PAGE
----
1. Pull the upper eyelid out and over the lower lid, asking the patient to blink
    2. If the foreign object is now visible, use an eye spear or eye wipe to dislodge it
  • If the foreign object still remains in the eye, gently flush the eye with clean water or saline, such as AeroWash Eyewash Ampoules
  • If the foreign object still remains in the eye, treat it as an embedded object

Embedded Objects in the Eye 

A foreign object is considered to be embedded in the eye when it fails to be dislodged after a flush of clean water or saline has been administered. 

How to Treat:

  1. Administer DRSABCD
  2. Position a clean, light dressing, such as the AeroPad, over the injured eye𑁋making sure to not apply pressure to the eyeball𑁋and carefully wrap or tape the dressing in place
  3. Seek medical care


How to Prevent an Eye Injury

General safety protocols that can reduce the risk of an eye injury include:

  • Wearing eye protection in any setting where there is flying debris (e.g. sand, dust, sawdust)
  • Wearing eye protection in sports that involve high speed projectiles (e.g. cricket, squash, clay shooting, paintball)
  • Keeping a distance from those who are:
    • operating machinery at a workbench  
    • chopping wood
    • mowing lawns
  • Keeping a distance from low-hanging branches
  • Wearing eye protection when metalworking or woodworking (e.g. welding, woodturning, soldering)
  • Carrying sharp objects vertically with the pointed end facing down
  • Facing nozzles away from your face (e.g. spray bottles, hoses)
  • Covering saucepans and frying pans to prevent splatter
  • Always retaining adequate supervision over children who are handling risky items (e.g. scissors, pencils, rubber bands, staples) 

Promoting Eye Safety at Work

In Australia, eye injuries have shown to be most prevalent across the construction, manufacturing, agriculture, forestry, fishing and mining industries. To reduce the chance of eye injuries occurring in high-risk workplaces, it is recommended that:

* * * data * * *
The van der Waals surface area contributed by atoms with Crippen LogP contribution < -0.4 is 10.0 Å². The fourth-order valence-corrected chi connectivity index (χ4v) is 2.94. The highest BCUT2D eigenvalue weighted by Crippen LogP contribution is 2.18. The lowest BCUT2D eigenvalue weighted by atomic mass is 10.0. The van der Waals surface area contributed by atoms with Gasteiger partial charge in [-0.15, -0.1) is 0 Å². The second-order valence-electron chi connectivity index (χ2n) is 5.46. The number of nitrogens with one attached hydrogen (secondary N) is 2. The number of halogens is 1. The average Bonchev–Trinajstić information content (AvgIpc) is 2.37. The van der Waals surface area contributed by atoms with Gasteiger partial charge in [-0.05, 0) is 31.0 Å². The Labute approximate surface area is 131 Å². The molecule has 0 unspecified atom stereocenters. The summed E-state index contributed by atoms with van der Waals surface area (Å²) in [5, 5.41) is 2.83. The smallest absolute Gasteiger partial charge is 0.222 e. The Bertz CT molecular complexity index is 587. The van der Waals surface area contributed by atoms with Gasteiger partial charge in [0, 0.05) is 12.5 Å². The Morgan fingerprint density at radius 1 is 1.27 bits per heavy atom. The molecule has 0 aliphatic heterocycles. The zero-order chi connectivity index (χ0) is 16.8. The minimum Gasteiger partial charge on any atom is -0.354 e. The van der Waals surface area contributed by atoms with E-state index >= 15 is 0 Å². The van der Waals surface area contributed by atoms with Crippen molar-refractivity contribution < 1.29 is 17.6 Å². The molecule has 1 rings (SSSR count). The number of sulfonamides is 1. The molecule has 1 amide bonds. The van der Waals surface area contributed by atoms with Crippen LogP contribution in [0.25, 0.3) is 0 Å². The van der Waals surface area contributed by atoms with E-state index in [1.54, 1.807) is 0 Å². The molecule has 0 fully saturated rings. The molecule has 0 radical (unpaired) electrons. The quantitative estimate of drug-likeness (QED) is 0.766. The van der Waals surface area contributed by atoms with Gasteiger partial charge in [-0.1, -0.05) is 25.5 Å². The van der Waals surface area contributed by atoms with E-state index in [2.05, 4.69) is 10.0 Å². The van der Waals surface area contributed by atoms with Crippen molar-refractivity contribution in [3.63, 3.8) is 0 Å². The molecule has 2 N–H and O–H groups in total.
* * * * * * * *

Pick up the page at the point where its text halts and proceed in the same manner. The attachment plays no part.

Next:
• Employers provide and maintain task-appropriate eye protection and first aid eye equipment on site
  • Workers be required to wear eye protection when necessary
  • Signposts be applied to workplace areas and equipment that require eye protection
  • Worker undergo safety training sessions and be provided with written eye safety programs
  • Ensure your Workplace contains an eyewash station such as the Drop Eyewash or at least contains eyewash ampoules in the first aid kit. 

Promote Eye Health with Aero Healthcare 

When eye injuries occur, it is critical that first aid be applied as quickly as possible to reduce the risk of infection and further damage to the patient’s vision. As such, having the proper equipment on hand to treat a range of eye injuries is essential. 

At Aero Healthcare, we stock a wide range of high-quality first aid products designed specifically to treat all types of eye injuries. 

Our AEROWASH Drop Eye Wash Station, saline solutions and DROP eyewash station refill bottles are perfect for safely flushing foreign objects from the eye or irrigating eye burns. 

Our AEROPROBE Eye Spears and Double-Ended Eye Wipes offer exceptional precision and safety when dislodging small foreign objects from the eye.  

The wall-mountable REGULAR Eyewash First Aid Kit, complete with saline, conforming bandage, paper tape and Non-Adherent Eye Pads, allows you to treat a variety of minor eye injuries, rapidly.